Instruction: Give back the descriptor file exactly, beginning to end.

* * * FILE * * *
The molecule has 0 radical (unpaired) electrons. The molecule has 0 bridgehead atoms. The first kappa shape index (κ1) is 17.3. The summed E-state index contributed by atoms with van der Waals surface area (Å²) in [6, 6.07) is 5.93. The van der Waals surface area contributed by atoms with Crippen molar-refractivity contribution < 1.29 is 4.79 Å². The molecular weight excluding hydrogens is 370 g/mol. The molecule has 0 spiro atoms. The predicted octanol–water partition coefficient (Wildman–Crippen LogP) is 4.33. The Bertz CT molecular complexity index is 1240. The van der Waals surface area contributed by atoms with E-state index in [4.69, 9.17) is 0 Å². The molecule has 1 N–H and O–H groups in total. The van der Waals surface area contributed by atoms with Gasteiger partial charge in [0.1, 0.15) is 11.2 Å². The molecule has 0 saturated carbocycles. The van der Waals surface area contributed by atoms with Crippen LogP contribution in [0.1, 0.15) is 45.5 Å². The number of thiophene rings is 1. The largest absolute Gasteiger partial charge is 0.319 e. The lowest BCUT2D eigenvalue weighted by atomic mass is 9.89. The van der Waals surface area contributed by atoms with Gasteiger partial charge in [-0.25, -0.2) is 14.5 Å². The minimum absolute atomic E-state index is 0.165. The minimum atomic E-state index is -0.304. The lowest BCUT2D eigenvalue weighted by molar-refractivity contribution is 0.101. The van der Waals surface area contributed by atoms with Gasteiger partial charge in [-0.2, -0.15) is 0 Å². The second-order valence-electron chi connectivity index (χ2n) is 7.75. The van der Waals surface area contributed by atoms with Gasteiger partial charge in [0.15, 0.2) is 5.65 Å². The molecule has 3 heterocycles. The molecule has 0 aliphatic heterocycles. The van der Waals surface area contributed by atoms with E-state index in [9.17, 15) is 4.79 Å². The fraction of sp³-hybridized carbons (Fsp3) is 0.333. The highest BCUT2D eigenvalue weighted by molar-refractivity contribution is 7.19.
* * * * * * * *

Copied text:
The molecule has 0 radical (unpaired) electrons. The molecule has 0 bridgehead atoms. The first kappa shape index (κ1) is 17.3. The summed E-state index contributed by atoms with van der Waals surface area (Å²) in [6, 6.07) is 5.93. The van der Waals surface area contributed by atoms with Crippen molar-refractivity contribution < 1.29 is 4.79 Å². The molecular weight excluding hydrogens is 370 g/mol. The molecule has 0 spiro atoms. The predicted octanol–water partition coefficient (Wildman–Crippen LogP) is 4.33. The Bertz CT molecular complexity index is 1240. The van der Waals surface area contributed by atoms with E-state index in [4.69, 9.17) is 0 Å². The molecule has 1 N–H and O–H groups in total. The van der Waals surface area contributed by atoms with Gasteiger partial charge in [0.1, 0.15) is 11.2 Å². The molecule has 0 saturated carbocycles. The van der Waals surface area contributed by atoms with Crippen LogP contribution in [0.1, 0.15) is 45.5 Å². The number of thiophene rings is 1. The largest absolute Gasteiger partial charge is 0.319 e. The lowest BCUT2D eigenvalue weighted by atomic mass is 9.89. The van der Waals surface area contributed by atoms with Gasteiger partial charge in [-0.25, -0.2) is 14.5 Å². The minimum absolute atomic E-state index is 0.165. The minimum atomic E-state index is -0.304. The lowest BCUT2D eigenvalue weighted by molar-refractivity contribution is 0.101. The van der Waals surface area contributed by atoms with Gasteiger partial charge in [-0.2, -0.15) is 0 Å². The second-order valence-electron chi connectivity index (χ2n) is 7.75. The van der Waals surface area contributed by atoms with Gasteiger partial charge in [0.15, 0.2) is 5.65 Å². The molecule has 3 heterocycles. The molecule has 0 aliphatic heterocycles. The van der Waals surface area contributed by atoms with E-state index in [9.17, 15) is 4.79 Å². The fraction of sp³-hybridized carbons (Fsp3) is 0.333. The highest BCUT2D eigenvalue weighted by molar-refractivity contribution is 7.19.